Friday, November 28, 2014
Thursday, November 27, 2014
By Annette Cole Mastron, Communications Director for Southern Writers Magazine
Southern Writers Magazine says thank you to all our authors and readers! It's because of you the magazine is such a success.
SWM's blog Suite T is rapidly approaching 2 million views and it's all because of y'all. Thank you!
We love our community of authors and readers who make it fun as we put together each issue. Our editors and staff are constantly working on ways to expand our services to benefit all authors, while creating interest to readers.
Here's a little writing exercise. Put your thinking cap on and name these "turkeys" that are hanging out on my front porch. Remember, you have to name characters in your writing to make your characters unique.
Or write a short paragraph of no more than twenty-five words. You will need to write a tight blurb about your book to entice readers to open your book. This writing exercise will help you hone your skills.
Here's mine; the "Turkey" on the left is named "Perky." (Cross between a Pumpkin and a Turkey)....The "Turkey" on the right below is named "Wobble"(he ate too much at dinner)
My twenty-five words blurb; "Pumpkins hang out on my front porch for All Hallows' Eve tricksters. A few metal attachments extend their time on my porch. Happy Thanksgiving, Y'all."
Wednesday, November 26, 2014
Tuesday, November 25, 2014
Monday, November 24, 2014
Friday, November 21, 2014
Jim Proctor has been an engineer and laboratory scientist for more than 34 years, working at a major university, a national measurements laboratory, and in private industry. After decades of writing and contributing to scientific papers, he began writing his first work of fiction around 2007. Using his scientific background, he brought realism to a science fiction tale of mystery and suspense. A fantasy novel followed, set on a planet where the balance of nature was anything but natural. He has written numerous short stories, and is currently working on a new science fiction novel. His books are Made in The Stars and The Last Steward. When not writing (or reading), he is working for a living while thinking about writing. He can be found at https://www.facebook.com/IndieAuthorJimProctor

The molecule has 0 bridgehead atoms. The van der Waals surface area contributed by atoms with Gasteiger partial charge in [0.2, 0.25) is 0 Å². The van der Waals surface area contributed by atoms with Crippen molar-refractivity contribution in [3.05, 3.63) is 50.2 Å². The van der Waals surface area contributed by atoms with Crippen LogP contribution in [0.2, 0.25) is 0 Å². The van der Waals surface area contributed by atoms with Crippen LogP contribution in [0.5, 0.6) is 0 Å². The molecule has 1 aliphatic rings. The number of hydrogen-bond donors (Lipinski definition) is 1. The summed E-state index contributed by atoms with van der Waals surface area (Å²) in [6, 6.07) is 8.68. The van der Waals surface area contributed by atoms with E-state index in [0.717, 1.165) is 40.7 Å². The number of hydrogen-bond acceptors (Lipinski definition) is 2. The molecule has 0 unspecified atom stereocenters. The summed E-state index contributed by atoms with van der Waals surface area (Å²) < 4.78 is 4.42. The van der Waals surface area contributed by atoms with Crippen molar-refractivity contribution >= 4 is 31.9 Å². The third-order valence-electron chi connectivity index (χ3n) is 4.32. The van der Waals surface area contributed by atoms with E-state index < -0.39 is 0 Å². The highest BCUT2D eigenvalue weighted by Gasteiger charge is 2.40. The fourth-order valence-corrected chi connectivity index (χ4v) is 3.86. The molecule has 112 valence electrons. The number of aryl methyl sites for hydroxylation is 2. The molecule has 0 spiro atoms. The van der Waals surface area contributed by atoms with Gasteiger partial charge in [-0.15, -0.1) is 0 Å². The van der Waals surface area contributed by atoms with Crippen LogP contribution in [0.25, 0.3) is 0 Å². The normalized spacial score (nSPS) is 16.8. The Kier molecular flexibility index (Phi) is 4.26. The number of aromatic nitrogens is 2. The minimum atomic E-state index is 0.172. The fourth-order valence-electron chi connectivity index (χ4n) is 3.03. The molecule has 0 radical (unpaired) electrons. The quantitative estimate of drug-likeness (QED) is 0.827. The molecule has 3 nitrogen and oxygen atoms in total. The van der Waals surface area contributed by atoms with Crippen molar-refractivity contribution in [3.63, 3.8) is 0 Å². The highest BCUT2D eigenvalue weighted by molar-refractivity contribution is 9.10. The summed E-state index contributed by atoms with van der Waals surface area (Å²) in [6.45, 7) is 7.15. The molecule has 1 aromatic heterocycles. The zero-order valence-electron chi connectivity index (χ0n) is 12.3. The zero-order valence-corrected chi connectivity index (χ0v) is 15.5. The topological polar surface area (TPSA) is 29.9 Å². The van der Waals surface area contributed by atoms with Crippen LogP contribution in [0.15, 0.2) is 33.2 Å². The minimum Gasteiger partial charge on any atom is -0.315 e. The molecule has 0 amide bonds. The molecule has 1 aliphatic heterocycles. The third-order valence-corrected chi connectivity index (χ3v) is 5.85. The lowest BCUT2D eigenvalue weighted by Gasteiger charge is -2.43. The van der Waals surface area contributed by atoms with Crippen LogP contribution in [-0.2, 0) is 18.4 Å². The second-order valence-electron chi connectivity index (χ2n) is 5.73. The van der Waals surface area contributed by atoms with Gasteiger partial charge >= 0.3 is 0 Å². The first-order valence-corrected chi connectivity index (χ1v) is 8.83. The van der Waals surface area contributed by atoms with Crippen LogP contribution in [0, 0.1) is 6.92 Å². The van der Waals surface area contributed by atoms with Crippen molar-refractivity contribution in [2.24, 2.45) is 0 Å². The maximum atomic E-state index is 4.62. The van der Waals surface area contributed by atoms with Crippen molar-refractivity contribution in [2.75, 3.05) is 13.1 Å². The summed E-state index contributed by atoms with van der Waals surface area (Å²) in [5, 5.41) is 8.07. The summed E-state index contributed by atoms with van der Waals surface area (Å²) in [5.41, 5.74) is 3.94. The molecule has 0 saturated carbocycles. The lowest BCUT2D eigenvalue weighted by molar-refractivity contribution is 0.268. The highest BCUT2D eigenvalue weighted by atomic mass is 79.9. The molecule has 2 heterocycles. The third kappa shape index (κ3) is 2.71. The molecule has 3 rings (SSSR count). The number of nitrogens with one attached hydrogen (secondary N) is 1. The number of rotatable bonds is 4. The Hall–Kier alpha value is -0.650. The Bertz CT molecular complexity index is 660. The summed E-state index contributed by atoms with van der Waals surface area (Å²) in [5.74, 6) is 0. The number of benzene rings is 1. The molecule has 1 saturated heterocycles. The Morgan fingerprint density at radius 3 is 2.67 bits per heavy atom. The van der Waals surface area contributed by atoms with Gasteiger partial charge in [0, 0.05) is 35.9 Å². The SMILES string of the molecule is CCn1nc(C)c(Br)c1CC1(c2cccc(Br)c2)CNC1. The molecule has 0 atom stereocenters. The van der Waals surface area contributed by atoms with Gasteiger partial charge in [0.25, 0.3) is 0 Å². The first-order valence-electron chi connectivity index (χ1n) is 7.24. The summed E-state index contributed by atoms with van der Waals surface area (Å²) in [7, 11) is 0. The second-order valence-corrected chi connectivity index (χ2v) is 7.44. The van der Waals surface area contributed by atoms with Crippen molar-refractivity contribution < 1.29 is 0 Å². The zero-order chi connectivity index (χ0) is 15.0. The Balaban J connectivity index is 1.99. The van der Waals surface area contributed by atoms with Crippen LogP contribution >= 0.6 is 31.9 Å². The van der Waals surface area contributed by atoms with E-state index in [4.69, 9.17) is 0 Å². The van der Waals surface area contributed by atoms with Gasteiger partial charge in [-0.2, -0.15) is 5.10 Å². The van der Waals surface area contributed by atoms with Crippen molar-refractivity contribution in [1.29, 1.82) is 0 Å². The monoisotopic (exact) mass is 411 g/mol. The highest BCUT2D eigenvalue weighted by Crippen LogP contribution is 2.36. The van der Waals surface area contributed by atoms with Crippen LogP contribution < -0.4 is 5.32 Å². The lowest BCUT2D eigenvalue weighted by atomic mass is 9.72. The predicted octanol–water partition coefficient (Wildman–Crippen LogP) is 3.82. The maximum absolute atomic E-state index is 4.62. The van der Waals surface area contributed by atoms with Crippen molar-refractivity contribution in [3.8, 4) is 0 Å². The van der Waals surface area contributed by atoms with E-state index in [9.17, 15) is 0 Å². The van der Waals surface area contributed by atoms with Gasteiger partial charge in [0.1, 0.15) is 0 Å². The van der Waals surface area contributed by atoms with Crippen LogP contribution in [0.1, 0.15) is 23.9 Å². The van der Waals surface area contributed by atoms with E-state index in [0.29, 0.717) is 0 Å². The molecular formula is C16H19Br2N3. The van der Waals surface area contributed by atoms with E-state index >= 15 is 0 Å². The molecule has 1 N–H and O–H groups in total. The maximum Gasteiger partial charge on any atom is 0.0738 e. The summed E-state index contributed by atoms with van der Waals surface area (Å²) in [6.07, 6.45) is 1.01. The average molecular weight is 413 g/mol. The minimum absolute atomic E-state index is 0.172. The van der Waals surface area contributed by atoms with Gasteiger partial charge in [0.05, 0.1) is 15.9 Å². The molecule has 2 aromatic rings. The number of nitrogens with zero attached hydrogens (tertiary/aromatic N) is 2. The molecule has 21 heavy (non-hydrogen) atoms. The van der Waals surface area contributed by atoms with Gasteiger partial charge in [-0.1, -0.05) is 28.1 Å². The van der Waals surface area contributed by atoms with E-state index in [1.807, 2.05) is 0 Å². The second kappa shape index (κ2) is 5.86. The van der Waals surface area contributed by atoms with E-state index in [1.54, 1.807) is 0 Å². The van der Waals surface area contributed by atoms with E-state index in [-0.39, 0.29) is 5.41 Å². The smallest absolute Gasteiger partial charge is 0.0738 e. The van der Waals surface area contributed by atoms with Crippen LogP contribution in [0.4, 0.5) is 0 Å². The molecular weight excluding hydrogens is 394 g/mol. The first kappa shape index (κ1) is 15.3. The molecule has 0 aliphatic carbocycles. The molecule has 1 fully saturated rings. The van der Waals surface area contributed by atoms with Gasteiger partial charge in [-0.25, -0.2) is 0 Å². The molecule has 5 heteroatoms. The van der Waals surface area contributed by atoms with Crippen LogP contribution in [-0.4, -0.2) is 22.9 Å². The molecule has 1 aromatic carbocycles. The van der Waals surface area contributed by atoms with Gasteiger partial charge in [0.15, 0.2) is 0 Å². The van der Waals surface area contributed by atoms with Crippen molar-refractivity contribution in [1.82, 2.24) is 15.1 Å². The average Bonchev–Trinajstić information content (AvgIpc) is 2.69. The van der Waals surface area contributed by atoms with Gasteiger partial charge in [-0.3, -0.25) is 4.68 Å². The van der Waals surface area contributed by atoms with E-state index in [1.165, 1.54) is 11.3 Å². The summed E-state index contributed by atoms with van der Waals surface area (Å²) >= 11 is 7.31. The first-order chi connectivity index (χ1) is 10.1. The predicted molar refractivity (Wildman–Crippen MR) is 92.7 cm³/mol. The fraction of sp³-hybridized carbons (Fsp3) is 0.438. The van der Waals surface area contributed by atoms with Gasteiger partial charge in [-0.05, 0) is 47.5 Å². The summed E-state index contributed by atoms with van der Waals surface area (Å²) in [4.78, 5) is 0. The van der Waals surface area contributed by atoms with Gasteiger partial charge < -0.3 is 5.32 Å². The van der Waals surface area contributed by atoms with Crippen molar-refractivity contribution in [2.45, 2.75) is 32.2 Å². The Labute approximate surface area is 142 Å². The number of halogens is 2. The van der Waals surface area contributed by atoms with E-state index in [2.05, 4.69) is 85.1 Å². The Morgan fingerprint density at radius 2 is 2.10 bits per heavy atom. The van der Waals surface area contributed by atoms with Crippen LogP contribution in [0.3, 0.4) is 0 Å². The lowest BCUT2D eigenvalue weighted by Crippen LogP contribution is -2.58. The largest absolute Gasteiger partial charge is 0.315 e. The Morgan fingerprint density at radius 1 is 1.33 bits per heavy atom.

Thursday, November 20, 2014
Wednesday, November 19, 2014
Tuesday, November 18, 2014
by Gary Fearon, Creative Director, Southern Writers Magazine
|Frequent establishing shot from TV's Seinfeld|
Just like the establishing shot in a movie, a good opening lyric gives the listener an instant understanding of the current state of affairs so that they feel caught up on whatever they need to know to jump right in with us.
Consider the opening lines of these hit songs from various genres. In each of the following examples, they provide an establishing setup, if not a backstory, for what will be the closing line of the song:
"Yesterday" (The Beatles)
First line: Yesterday, all my troubles seemed so far away
Last line: Oh, I believe in yesterday.
"Somewhere Over the Rainbow" (from The Wizard of Oz)
First line: Somewhere over the rainbow,way up high
Last line: Why, oh why can't I?
"All By Myself" (Eric Carmen)
First line: When I was young, I never needed anyone
Last line: Don't wanna live all by myself anymore.
"Sittin' on the Dock of the Bay" (Otis Redding)
First line: Sittin' in the mornin' sun, I'll be sittin' till the evening's done
Last line: Sittin' on the dock of the bay, wastin' time.
"Heartbreak Hotel" (Elvis Presley)
First line: Well, since my baby left me, I found a new place to dwell
Last line: I get so lonely, I could die.
"Sunshine of Your Love" (Cream)
First line: It's getting near dawn
Last line: I've been waiting so long to be where I'm going, in the sunshine of your love.
"By the Time I Get to Phoenix" (Glen Campbell)
First line: By the time I get to Phoenix she'll be rising
Last line: She just didn't know I would really go.
"New York New York" (Frank Sinatra)
First line: Start spreading the news, I'm leavin' today
Last line: It's up to you, New York, New York.
Full circle is very satisfying, and a correspondence between the opening and closing lines offers that sense of fulfillment. But even more important is providing the listener with that helpful briefing up front. Giving them an easy invitation to follow along and not waste time sorting out what the song is about is music to their ears.